California Catholic Daily exclusive by Eric Francis

Three members of the American Solidarity Party, whose platform offers a unique combination of social conservatism and progressive-leaning economic positions, are running for office in California’s June 5, 2018 primary election.

Republicans concerned about protecting human life from conception to natural death or religious liberty in the public square and Democrats concerned about protecting undocumented immigrants or providing universal health care will feel equally at home in the American Solidarity Party.

Chino Hills resident Desmond Silveira  is running for governor. Brian T. Carroll,  of Visalia, is running in California’s 22nd Congressional district for the U.S. House of Representatives, and Anaheim resident Ed Rushman is running in California’s 46th Congressional district. Each is currently working on getting the signatures required to qualify for the ballot.

“We are a party that seeks the common good, on common ground, through common sense,” explained Los Angeles County party coordinator Jim Hanink, quoting from the party platform. “We believe in the sanctity of human life, the necessity of social justice, our responsibility to care for the environment, and promotion of a more peaceful world.”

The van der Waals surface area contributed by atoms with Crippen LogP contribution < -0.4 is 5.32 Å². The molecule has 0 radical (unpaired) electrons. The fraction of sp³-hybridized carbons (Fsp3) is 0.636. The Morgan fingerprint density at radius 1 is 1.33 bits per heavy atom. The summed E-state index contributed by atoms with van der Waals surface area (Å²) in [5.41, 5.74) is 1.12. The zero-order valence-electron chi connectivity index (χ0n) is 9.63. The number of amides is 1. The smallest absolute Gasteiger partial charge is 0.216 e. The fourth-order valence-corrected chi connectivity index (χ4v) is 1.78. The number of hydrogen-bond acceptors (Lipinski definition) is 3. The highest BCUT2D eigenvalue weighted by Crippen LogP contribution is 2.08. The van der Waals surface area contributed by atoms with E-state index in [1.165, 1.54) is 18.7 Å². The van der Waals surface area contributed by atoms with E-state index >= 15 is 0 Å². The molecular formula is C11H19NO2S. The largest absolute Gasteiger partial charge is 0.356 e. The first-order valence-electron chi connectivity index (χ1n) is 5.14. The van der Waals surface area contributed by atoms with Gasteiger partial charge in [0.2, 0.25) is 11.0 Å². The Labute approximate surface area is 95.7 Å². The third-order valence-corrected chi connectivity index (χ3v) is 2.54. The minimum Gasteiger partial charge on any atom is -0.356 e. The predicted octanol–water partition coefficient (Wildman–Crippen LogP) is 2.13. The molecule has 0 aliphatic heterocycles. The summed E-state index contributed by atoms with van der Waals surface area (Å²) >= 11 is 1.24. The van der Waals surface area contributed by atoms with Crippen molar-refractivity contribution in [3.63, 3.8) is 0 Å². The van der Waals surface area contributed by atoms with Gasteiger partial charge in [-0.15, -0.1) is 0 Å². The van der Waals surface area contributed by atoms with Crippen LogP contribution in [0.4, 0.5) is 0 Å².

“The ASP finds its inspiration in Catholic social teaching,” said Hanink, a retired philosophy professor at Loyola Marymount University. He digs deeper into related principles such as distributism  and communitarianism  in a Friday morning live-streamed panel called “The Open Door.”

Rushman  is a consulting technical manager in the information technology and services field. Like the ASP,  he presents himself as an alternative to America’s two-party system, or in California’s case, “one party system.” And he aims to provide “a more direct and responsive representation, free of corporate sponsorship and deals or compromises with politics as usual.”

Carroll is a junior high school teacher in Farmersville and a longtime activist. He helped bring about the public transit system Tulare county has today.

“We support small farmers and businesses against the giants,” he said. “We are not socialists. We support private ownership, but we want that ownership to be distributed to the largest number of owners possible.”